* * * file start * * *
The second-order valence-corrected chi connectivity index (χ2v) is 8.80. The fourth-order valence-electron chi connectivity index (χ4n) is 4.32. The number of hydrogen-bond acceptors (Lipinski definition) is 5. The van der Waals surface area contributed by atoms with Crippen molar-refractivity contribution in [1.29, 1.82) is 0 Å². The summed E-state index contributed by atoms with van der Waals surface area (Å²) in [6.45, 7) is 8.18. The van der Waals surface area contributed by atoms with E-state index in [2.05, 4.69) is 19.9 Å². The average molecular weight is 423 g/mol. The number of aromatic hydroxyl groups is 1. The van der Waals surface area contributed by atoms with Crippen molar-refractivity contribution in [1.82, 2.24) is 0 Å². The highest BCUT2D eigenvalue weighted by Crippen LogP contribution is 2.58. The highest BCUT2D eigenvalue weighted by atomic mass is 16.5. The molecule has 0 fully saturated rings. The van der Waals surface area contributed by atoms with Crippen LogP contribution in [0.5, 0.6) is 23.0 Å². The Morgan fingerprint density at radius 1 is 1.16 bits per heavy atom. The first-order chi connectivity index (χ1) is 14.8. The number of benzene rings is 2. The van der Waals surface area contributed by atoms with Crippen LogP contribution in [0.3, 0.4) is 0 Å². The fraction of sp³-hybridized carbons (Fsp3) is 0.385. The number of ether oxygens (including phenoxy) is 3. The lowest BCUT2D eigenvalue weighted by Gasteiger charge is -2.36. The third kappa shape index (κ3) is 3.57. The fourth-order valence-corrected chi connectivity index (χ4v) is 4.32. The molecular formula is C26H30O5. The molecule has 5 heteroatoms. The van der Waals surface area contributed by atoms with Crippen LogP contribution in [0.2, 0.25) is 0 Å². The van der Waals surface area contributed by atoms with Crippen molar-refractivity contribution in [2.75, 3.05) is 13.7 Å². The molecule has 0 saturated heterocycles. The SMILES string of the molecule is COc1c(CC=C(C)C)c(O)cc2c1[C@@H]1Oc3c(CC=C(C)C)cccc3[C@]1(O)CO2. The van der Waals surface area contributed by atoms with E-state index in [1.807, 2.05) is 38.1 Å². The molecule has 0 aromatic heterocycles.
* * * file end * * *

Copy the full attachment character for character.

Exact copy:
The second-order valence-corrected chi connectivity index (χ2v) is 8.80. The fourth-order valence-electron chi connectivity index (χ4n) is 4.32. The number of hydrogen-bond acceptors (Lipinski definition) is 5. The van der Waals surface area contributed by atoms with Crippen molar-refractivity contribution in [1.29, 1.82) is 0 Å². The summed E-state index contributed by atoms with van der Waals surface area (Å²) in [6.45, 7) is 8.18. The van der Waals surface area contributed by atoms with E-state index in [2.05, 4.69) is 19.9 Å². The average molecular weight is 423 g/mol. The number of aromatic hydroxyl groups is 1. The van der Waals surface area contributed by atoms with Crippen molar-refractivity contribution in [1.82, 2.24) is 0 Å². The highest BCUT2D eigenvalue weighted by Crippen LogP contribution is 2.58. The highest BCUT2D eigenvalue weighted by atomic mass is 16.5. The molecule has 0 fully saturated rings. The van der Waals surface area contributed by atoms with Crippen LogP contribution in [0.5, 0.6) is 23.0 Å². The Morgan fingerprint density at radius 1 is 1.16 bits per heavy atom. The first-order chi connectivity index (χ1) is 14.8. The number of benzene rings is 2. The van der Waals surface area contributed by atoms with Crippen LogP contribution in [0.3, 0.4) is 0 Å². The fraction of sp³-hybridized carbons (Fsp3) is 0.385. The number of ether oxygens (including phenoxy) is 3. The lowest BCUT2D eigenvalue weighted by Gasteiger charge is -2.36. The third kappa shape index (κ3) is 3.57. The fourth-order valence-corrected chi connectivity index (χ4v) is 4.32. The molecular formula is C26H30O5. The molecule has 5 heteroatoms. The van der Waals surface area contributed by atoms with Crippen LogP contribution in [0.2, 0.25) is 0 Å². The van der Waals surface area contributed by atoms with Crippen molar-refractivity contribution in [2.75, 3.05) is 13.7 Å². The molecule has 0 saturated heterocycles. The SMILES string of the molecule is COc1c(CC=C(C)C)c(O)cc2c1[C@@H]1Oc3c(CC=C(C)C)cccc3[C@]1(O)CO2. The van der Waals surface area contributed by atoms with E-state index in [1.807, 2.05) is 38.1 Å². The molecule has 0 aromatic heterocycles.